October 4, 2011

Managing Web.Config Settings For Multiple Environments

Post by: Steven Nelson

Configuration plays an important part of any .NET application. Each application typically contains many settings that are controlled in the application configuration file. Some examples of settings controlled through configuration might be connection strings to database resources, file paths for error logs, URLs for webservices, or a custom configuration setting used in application logic. In an ASP.NET web application the web.config file is used to hold the configuration settings that an application may use.

Each of the various environments that an ASP.NET web application might use typically requires different configuration settings. For example, when an ASP.NET web application is run on the developer’s local PC, a database connection string may reference a local database, and a webservice URL will point to the developer’s PC. When the web application is deployed to a staging server for QA testing, the connection string and webservice URL will need to be changed to reference the appropriate resources used for testing. In a similar fashion, when the web application is deployed to the production environment a different set of configuration settings maybe be required.

Visual Studio 2010 introduced a feature into the web application publishing pipeline that allows a web configuration file to be automatically transformed. The web.config transformation occurs when the web app is published for deployment. During the publish process, the publishing engine uses the current build configuration to locate the web.config transformations that should be performed in order to create the resulting web.config file that will be packaged into the deployment.

First, create separate build configurations that correspond to the deployment environments that you will need to manage. For example, a Debug config which will be used for development, a Test config that is used for testing on a staging server, and finally a Production config which represents the final production environment.

Sample Configurations

In the Configuration Manager, the Test config may look like this:

Notice that the highlighted ASP.NET web project MKC.CustomizeIt.Portal.Web is set to the ‘Test’ configuration when the selected solution configuration is set to ‘Test’. When the solution configuration of ‘Test’ is used to publish the web.app, then the web.config transformations for the ‘Test’ configuration are applied to the web.config file.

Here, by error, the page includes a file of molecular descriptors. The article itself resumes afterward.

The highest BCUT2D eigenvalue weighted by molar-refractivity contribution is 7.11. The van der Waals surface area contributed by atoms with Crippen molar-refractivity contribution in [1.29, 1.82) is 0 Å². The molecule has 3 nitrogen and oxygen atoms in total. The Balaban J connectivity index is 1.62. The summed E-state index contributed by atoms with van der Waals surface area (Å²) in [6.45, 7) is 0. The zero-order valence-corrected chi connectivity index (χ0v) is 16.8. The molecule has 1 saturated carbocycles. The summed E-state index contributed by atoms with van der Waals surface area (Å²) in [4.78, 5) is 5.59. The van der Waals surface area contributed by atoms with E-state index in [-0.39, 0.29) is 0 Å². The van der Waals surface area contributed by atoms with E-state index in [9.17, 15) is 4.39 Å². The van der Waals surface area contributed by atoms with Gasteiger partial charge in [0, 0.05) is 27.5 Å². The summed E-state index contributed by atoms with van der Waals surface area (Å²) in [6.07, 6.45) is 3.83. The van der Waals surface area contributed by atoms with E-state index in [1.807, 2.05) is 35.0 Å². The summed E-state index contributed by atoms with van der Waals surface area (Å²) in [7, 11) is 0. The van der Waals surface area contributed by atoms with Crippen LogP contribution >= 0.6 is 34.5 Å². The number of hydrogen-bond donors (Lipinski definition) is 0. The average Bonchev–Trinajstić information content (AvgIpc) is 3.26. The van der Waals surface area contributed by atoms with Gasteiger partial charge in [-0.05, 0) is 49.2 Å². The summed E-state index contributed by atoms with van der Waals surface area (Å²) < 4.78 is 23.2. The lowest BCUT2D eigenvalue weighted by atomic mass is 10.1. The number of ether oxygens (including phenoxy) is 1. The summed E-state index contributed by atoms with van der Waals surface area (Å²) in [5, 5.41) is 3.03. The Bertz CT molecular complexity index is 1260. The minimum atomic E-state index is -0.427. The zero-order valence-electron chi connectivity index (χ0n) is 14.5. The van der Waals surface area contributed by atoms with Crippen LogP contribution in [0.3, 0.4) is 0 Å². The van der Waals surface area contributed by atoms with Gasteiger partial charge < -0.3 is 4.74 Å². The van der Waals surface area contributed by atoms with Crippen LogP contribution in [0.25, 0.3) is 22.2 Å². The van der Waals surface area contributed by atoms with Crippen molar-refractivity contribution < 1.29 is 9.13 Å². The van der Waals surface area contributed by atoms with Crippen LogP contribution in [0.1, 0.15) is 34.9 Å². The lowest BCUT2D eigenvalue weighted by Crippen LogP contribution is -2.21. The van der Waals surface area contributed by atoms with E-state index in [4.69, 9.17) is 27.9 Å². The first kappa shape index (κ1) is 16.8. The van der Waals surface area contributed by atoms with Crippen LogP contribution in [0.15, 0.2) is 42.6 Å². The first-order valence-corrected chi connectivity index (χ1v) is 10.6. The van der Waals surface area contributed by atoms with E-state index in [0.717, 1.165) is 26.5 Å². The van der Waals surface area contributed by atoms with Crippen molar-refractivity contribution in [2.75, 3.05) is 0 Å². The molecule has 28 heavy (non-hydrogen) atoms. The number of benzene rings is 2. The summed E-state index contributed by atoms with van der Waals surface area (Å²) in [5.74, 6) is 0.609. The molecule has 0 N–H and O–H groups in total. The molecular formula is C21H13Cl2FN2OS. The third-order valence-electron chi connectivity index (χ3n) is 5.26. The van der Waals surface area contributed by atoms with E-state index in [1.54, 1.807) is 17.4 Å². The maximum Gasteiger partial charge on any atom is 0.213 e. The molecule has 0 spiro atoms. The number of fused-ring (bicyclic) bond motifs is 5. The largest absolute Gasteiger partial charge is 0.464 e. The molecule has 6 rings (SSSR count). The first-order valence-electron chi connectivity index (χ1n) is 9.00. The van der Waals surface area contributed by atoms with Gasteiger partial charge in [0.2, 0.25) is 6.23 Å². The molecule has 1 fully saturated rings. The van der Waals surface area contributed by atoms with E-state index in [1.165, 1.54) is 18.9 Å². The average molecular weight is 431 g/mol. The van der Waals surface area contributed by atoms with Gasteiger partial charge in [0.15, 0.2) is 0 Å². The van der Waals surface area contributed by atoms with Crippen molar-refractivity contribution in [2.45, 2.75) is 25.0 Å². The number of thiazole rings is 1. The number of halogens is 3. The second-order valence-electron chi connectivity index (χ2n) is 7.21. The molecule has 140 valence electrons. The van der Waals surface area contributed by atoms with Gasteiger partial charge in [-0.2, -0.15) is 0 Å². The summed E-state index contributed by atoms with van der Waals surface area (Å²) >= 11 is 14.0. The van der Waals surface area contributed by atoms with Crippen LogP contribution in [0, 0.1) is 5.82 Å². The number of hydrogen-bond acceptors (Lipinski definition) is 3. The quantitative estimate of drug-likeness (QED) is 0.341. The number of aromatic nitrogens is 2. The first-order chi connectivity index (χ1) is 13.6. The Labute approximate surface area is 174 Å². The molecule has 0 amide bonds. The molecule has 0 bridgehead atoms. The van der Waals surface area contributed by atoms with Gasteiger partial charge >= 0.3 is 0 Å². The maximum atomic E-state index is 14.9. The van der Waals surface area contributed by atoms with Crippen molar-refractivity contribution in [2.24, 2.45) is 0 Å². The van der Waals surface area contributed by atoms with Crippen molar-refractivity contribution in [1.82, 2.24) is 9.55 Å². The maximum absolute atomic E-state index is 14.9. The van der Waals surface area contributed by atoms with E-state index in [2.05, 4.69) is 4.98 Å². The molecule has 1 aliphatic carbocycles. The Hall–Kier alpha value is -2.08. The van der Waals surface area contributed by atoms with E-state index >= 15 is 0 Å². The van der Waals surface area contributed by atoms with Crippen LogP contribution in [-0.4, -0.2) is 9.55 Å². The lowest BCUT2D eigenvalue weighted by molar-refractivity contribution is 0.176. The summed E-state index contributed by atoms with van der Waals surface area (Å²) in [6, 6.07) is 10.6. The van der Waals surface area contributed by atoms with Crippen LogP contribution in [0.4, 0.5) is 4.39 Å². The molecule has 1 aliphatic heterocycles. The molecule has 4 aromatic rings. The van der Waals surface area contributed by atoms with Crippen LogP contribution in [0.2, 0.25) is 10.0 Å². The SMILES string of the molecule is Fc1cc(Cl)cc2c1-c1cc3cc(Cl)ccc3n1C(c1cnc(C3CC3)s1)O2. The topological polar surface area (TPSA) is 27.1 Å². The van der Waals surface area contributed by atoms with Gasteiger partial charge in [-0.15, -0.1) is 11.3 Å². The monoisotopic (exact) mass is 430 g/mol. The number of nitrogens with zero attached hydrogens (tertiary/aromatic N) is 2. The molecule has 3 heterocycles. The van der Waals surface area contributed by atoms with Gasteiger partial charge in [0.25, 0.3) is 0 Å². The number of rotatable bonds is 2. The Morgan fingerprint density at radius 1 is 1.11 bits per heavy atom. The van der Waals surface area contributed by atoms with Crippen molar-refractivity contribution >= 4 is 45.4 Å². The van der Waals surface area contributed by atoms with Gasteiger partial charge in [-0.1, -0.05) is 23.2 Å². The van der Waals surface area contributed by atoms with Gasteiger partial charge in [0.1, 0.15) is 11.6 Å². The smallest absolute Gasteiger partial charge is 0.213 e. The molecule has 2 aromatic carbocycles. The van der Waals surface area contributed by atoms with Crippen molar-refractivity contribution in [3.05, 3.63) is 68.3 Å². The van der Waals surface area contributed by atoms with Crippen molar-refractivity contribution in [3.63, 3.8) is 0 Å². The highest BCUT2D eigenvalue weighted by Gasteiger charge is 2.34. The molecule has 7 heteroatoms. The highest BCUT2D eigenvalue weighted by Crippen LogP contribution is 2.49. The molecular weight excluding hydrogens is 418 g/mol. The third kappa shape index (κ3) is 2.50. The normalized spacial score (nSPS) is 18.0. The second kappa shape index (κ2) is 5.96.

Transformations

In order to create the web.config transformations, locate the web.config file in the ASP.NET project, and right-click the item in the solution explorer. Notice the menu item “Add Config Transforms”. This menu item will create a web.config file that corresponds to each of the configurations that exists for this project. Notice in the following diagram that the web.config file is opened and there are additional files attached to it. The naming convention of the resulting files will be web.XXX.config where XXX corresponds to the name of the configuration.

The file Web.Test.config contains the transformations that should be applied when then Test config is used for publishing the web project. In a similar fashion, the Web.Prod.config contains the transformations that should be applied to the web.config file when publishing for production.

The important thing to know about the transformation process is that the web.config file should contain all of the settings that should be used. The smaller transform files (such as web.test.config) contain only the transformation rules that should be performed against the web.config file.

Consider the Following Web.Config File:

Transformation Specifics

Suppose that the connection string for “AspnetServicesDb” should be changed in the test config. The web.test.config file would look as follows. The highlighted line indicates the transformation to replace the connection string.

The transform makes use of an xml syntax that the transformation engine uses to know how the transformation should take place. The xdt:Locator attribute is used to exactly identify the node in the configuration that the transformation should be applied to. The xdt:Transform attribute identifies the way to modify located configuration item. In this case we are matching on the name of the node “AspnetServicesDb” from within the <connectionStrings> node. Then we are setting the attributes of the connectionString node as specified in the transform file.

The xdt:Locator attributes may be used to locate a node based on the following:

  • Match on the name of the node
  • Exact Xpath expression that can locate the node
  • Condition match to find the node

The xdt:Transform may perform the following types of modifications:

  • Replace a node
    <param name=”File” value=”errorlog.log” xdt:Transform=”Replace” />
  • Insert a node
  • Delete a node
  • Remove attributes
    <compilation xdt:Transform=”RemoveAttributes(debug)” />
  • Set attributes

The web.config transformation process that occurs while publishing an ASP.NET web app is a compelling model to automate the management of separate configuration settings for different deployment targets.

To Learn More
Additional information on web.config transformations
More info on web deployment concerns

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